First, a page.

Online churches don't hurt local church growth: study

Photo: Unsplash/Brooke Cagle
Photo: Unsplash/Brooke Cagle | Photo: Unsplash/Brooke Cagle

Does the online church actually help grow the Church? A new study, billed as the most extensive of its kind, is touting the benefits of doing church online — and no, it’s not to simply build a crowd.

According to “State of the Online Church,” led by Saddleback Church’s Online Campus Pastor Jay Kranda, 59 percent of churches have seen physical growth since launching an online ministry.

The study, conducted last year in partnership with Vanderbloemen and Pushpay, is based on data from 176 online and digital church leaders. Kranda says the evidence is clear and he hopes the study will allay fears that church online isn’t effective in bringing people to Christ or that it would compete with or hurt the local church.

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Seventy-five percent of digital church leaders reported that people attended online services first then showed up in person. Many online attendees were found to be living within driving distance of the church, with 42 percent reporting such attendance.

Overall, 58 percent said they agree that online ministry is helpful to their church. Thirty-eight percent saw an increase in giving since launching their online ministry. Meanwhile, around 15 percent said they are unsure of the impact.

Not everyone does “internet church” or “church online” the same. While most do live streaming, 52 percent of those surveyed said they offer the full church service (message and worship) on-demand. And 47 percent provide on-demand messages only.

But church online doesn’t stop there for many. Most (81 percent) also offer prayer online, 72 percent offer giving opportunities, 58 percent provide pastoral care, 54 percent present serving opportunities, 52 percent offer online groups and 25 percent provide home small groups.

Kranda has been serving as the online campus pastor at Saddleback Church in Lake Forest, California, since 2012. He doesn’t just livestream the megachurch’s service for consumption. What he’s primarily focused on is engaging those who join virtually and eventually getting them connected to a local church or into small groups.

“Church online is more robust,” he said in a pro church tools podcast in 2015. “We don’t want to gather a crowd … but [we’ve] got to have all these steps to grow somebody.”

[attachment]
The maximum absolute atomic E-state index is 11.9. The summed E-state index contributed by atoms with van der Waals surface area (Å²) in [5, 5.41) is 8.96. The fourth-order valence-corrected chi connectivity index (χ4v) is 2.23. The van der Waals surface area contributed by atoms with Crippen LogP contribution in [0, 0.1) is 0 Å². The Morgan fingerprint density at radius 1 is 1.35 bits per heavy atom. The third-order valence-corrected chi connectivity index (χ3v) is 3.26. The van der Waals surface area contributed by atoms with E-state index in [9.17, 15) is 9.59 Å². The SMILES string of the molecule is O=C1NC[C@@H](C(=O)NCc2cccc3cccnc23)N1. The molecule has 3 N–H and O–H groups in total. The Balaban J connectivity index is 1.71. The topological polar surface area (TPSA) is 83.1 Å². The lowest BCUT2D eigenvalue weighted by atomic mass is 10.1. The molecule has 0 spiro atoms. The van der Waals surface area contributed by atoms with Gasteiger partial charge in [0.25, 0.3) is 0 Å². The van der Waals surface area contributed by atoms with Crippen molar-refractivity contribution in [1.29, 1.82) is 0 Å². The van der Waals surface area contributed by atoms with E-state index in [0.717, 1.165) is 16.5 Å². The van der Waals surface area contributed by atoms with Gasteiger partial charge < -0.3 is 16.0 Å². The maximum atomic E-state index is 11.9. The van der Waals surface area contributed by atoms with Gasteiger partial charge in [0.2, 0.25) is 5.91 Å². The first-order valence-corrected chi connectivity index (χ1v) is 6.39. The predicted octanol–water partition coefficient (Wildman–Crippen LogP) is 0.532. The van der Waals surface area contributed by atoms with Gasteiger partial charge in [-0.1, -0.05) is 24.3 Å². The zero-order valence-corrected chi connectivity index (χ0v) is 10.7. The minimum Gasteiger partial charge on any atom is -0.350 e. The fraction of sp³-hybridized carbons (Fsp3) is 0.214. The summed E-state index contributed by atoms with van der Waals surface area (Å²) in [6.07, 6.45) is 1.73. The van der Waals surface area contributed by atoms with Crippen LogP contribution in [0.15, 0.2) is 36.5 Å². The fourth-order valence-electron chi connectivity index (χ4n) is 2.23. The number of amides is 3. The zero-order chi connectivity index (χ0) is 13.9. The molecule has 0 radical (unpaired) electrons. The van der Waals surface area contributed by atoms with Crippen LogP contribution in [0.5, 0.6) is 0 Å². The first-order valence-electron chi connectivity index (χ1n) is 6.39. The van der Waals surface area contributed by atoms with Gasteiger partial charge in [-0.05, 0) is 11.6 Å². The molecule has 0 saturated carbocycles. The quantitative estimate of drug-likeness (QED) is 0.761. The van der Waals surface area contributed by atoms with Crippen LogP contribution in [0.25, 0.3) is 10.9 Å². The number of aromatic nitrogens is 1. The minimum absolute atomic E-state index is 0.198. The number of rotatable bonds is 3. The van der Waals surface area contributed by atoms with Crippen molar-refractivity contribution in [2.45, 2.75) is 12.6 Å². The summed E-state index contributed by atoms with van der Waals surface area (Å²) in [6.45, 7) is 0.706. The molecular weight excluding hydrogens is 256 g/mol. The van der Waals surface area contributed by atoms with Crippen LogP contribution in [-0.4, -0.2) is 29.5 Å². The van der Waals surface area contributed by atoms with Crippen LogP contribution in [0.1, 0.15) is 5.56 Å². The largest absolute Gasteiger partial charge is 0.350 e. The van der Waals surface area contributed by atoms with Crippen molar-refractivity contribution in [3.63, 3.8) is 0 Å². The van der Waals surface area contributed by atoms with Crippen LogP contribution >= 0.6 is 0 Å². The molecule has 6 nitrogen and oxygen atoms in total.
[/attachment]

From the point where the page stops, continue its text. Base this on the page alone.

It’s not just about getting content out there. It’s about getting people to worship God with their lives, share their faith, connect with others, grow in faith and serve others in love, Kranda explained.

It’s also fostering community, the study maintained.

The trend, according to Kranda, is moving away from an individualistic experience and moving toward a more community-based online church experience.

The California pastor regularly sees some 20,000 people join Saddleback’s online services (only counting those who have been watching for 30 minutes or longer). He oversees 900 online groups and 1,300 home groups.

He describes himself as “a small groups pastor with an online venue to get people connected.”

More importantly, he cares for these people.

“I’ve helped people start online small groups with family members across different states using video conferencing software like Zoom and Skype. I’ve empowered entrepreneurial people to launch in-home small groups far from our church’s physical location. I’ve traveled places to baptize people in bathtubs and have trained online members from different continents to baptize fellow believers. God is doing amazing things through different technologies, and online ministry is at the forefront of this decentralizing learning curve,” Kranda said in the study.

Notably, the survey revealed that technical skills aren’t required to be an online church pastor. What is needed is pastoral skills. And many of the pastors surveyed were found to have only done online ministry for a couple of years compared to decades of vocational ministry.

“Online ministry is about people pastoring people,” it noted.

Even among those surveyed, technical skills were not more dominant among online pastors.

Only a minority of the churches have a full-time online pastor. Churches are more likely to have online pastors who are volunteers or who also have other responsibilities in the church.

Moving forward, more than half of the churches are considering using their online ministry to launch future churches and multisite locations.

The study stressed that digital churches will never replace local churches but will come alongside and support them. “The local church isn’t going anywhere. Online streaming will not stop the need for local churches all around the world.”

With that, Kranda is hoping more people will change their minds and see the positive impact that church online can have on the local church.

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